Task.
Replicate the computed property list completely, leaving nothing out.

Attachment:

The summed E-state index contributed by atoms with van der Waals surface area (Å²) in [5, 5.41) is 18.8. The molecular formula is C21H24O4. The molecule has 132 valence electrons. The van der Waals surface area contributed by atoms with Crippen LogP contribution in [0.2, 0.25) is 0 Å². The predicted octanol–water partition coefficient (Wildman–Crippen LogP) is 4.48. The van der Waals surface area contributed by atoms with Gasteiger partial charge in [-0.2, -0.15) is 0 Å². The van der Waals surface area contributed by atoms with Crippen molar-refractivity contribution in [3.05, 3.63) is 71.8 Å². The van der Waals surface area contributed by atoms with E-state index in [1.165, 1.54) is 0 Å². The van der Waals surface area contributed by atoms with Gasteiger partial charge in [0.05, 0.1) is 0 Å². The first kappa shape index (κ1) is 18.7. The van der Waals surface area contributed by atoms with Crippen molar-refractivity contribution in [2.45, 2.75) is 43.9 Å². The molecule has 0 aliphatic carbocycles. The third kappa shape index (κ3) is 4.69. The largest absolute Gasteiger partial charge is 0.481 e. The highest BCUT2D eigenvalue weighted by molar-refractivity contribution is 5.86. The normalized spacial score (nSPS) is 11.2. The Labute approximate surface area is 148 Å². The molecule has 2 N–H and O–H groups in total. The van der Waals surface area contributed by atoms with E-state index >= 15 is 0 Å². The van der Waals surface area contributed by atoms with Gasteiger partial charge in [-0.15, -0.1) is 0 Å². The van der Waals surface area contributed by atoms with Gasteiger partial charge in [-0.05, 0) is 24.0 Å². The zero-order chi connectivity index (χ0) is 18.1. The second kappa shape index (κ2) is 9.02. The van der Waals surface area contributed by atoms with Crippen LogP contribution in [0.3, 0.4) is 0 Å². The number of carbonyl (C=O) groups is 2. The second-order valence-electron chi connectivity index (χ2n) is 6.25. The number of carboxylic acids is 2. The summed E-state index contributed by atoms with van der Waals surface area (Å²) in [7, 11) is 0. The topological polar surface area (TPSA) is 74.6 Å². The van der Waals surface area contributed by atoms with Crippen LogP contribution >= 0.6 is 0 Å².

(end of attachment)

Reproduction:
The summed E-state index contributed by atoms with van der Waals surface area (Å²) in [5, 5.41) is 18.8. The molecular formula is C21H24O4. The molecule has 132 valence electrons. The van der Waals surface area contributed by atoms with Crippen LogP contribution in [0.2, 0.25) is 0 Å². The predicted octanol–water partition coefficient (Wildman–Crippen LogP) is 4.48. The van der Waals surface area contributed by atoms with Gasteiger partial charge in [-0.2, -0.15) is 0 Å². The van der Waals surface area contributed by atoms with Crippen molar-refractivity contribution in [3.05, 3.63) is 71.8 Å². The van der Waals surface area contributed by atoms with E-state index in [1.165, 1.54) is 0 Å². The van der Waals surface area contributed by atoms with Gasteiger partial charge in [0.05, 0.1) is 0 Å². The first kappa shape index (κ1) is 18.7. The van der Waals surface area contributed by atoms with Crippen molar-refractivity contribution in [2.45, 2.75) is 43.9 Å². The molecule has 0 aliphatic carbocycles. The third kappa shape index (κ3) is 4.69. The largest absolute Gasteiger partial charge is 0.481 e. The highest BCUT2D eigenvalue weighted by molar-refractivity contribution is 5.86. The normalized spacial score (nSPS) is 11.2. The Labute approximate surface area is 148 Å². The molecule has 2 N–H and O–H groups in total. The van der Waals surface area contributed by atoms with E-state index >= 15 is 0 Å². The van der Waals surface area contributed by atoms with Gasteiger partial charge in [-0.15, -0.1) is 0 Å². The van der Waals surface area contributed by atoms with Gasteiger partial charge in [-0.05, 0) is 24.0 Å². The zero-order chi connectivity index (χ0) is 18.1. The second kappa shape index (κ2) is 9.02. The van der Waals surface area contributed by atoms with Crippen LogP contribution in [0.3, 0.4) is 0 Å². The number of carbonyl (C=O) groups is 2. The second-order valence-electron chi connectivity index (χ2n) is 6.25. The number of carboxylic acids is 2. The summed E-state index contributed by atoms with van der Waals surface area (Å²) in [7, 11) is 0. The topological polar surface area (TPSA) is 74.6 Å². The van der Waals surface area contributed by atoms with Crippen LogP contribution >= 0.6 is 0 Å².